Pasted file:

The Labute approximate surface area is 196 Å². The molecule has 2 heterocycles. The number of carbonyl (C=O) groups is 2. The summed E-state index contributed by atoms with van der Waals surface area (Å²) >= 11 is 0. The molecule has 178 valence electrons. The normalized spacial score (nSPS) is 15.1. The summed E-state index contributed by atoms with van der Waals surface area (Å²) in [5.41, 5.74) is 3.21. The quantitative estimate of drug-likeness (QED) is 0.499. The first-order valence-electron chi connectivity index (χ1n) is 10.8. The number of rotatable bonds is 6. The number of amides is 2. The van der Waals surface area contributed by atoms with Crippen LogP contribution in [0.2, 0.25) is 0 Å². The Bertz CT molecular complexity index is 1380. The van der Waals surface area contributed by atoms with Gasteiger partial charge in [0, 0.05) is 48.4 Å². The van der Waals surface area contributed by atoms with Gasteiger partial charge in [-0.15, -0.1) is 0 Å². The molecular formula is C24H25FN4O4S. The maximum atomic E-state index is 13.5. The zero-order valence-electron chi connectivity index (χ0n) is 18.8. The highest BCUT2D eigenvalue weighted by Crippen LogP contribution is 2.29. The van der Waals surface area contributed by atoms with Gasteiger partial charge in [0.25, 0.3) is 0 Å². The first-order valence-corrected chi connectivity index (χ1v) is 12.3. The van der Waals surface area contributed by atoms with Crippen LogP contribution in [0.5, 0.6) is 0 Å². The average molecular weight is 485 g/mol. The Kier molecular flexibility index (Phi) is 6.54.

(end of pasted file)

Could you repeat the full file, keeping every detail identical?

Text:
The Labute approximate surface area is 196 Å². The molecule has 2 heterocycles. The number of carbonyl (C=O) groups is 2. The summed E-state index contributed by atoms with van der Waals surface area (Å²) >= 11 is 0. The molecule has 178 valence electrons. The normalized spacial score (nSPS) is 15.1. The summed E-state index contributed by atoms with van der Waals surface area (Å²) in [5.41, 5.74) is 3.21. The quantitative estimate of drug-likeness (QED) is 0.499. The first-order valence-electron chi connectivity index (χ1n) is 10.8. The number of rotatable bonds is 6. The number of amides is 2. The van der Waals surface area contributed by atoms with Crippen LogP contribution in [0.2, 0.25) is 0 Å². The Bertz CT molecular complexity index is 1380. The van der Waals surface area contributed by atoms with Gasteiger partial charge in [0, 0.05) is 48.4 Å². The van der Waals surface area contributed by atoms with Gasteiger partial charge in [-0.15, -0.1) is 0 Å². The molecular formula is C24H25FN4O4S. The maximum atomic E-state index is 13.5. The zero-order valence-electron chi connectivity index (χ0n) is 18.8. The highest BCUT2D eigenvalue weighted by Crippen LogP contribution is 2.29. The van der Waals surface area contributed by atoms with Gasteiger partial charge in [0.25, 0.3) is 0 Å². The first-order valence-corrected chi connectivity index (χ1v) is 12.3. The van der Waals surface area contributed by atoms with Crippen LogP contribution in [0.5, 0.6) is 0 Å². The average molecular weight is 485 g/mol. The Kier molecular flexibility index (Phi) is 6.54.